Animal transport ships in the port of Cartagena, Spain

Quo vadis, EU? UK and Australia show the way out of live animal transport

FOUR PAWS urges EU to follow-suit after two Commonwealth States put a ban on animal exports


Brussels, 15 May 2024 – Recently, Australia announced to put an end to the cruel export of sheep from 1 May 2028 onwards and the United Kingdom is about to enshrine a ban on livestock exports for slaughter or fattening into law. The European Union as a self-proclaimed forerunner in animal welfare is still the world’s biggest live animal exporter: 1.5 billion poultry and over 51 million cattle, pigs, sheep and goats are transported by the EU annually – either within the European Union or to external markets. These animals often endure unbearable conditions on long torturous journeys by sea or land with lack of food, water, extreme temperatures, high levels of stress, unhygienic conditions and infections. Many die helplessly with no access to veterinarian care. With Australia and the UK deciding for change, global animal welfare organisation FOUR PAWS is now closely watching the upcoming European elections from 6 to 9 June and once again stresses the importance of substantial reforms in animal welfare at EU level.

In recent years, large animal-producing countries such as New Zealand have shown that with a common political will, a change and - most importantly - an improvement for billions of animals is possible. With Australia set to ban the export of sheep from 2028 and the United Kingdom deciding to ban the live exports of animals for slaughter and fattening, it is hoped that this milestone achieved by both countries will have a domino effect and motivate the European Union to work towards positive change for farm animals and stop their unnecessary suffering.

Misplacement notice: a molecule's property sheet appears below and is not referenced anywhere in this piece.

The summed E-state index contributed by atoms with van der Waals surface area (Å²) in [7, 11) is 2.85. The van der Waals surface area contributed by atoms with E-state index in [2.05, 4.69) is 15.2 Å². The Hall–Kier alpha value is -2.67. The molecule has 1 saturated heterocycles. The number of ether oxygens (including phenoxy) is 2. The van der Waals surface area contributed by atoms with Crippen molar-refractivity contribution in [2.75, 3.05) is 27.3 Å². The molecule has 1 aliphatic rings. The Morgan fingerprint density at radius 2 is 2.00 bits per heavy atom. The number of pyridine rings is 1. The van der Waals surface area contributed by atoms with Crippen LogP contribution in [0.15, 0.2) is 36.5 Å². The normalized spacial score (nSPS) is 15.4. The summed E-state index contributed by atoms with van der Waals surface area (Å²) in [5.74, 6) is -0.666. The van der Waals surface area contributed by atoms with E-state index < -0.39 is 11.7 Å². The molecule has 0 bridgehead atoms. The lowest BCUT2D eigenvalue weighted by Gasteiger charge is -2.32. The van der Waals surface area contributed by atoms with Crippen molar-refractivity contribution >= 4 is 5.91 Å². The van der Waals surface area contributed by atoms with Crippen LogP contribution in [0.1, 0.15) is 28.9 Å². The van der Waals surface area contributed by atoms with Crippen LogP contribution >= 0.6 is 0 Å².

“Contrary to the high political tide of opposing voices, the courageous decision of Australia and the United Kingdom is significant. While critics of these landmark decisions speak of an industry and a market that are not ready for an export ban yet, we clearly see what is possible with political will. We need to see an end to cruel live animal export and transport at the European level too. Animals are sentient beings and both transport and slaughter in destination countries, is in vast contrast to this."

Corinna Reinisch, Programme Lead Farm Animal Welfare at FOUR PAWS

The European Union: it’s high time to end the tortures journeys of living farm animals by sea

1.5 billion poultry and 51 million cattle, pigs, sheep and goats are transported within and outside of the European Union annually by road and sea. After poultry, sheep are the EU’s most exported animals. Nearly all of the exports of these animals sent by ship, 96% are sent to the Middle East and North Africa, with the main exporters to these markets being Romania, Spain and Portugal. Not only are these journeys long and draining for the animals but they are also accompanied by frequent tragic incidents of animals suffering and dying on the ships: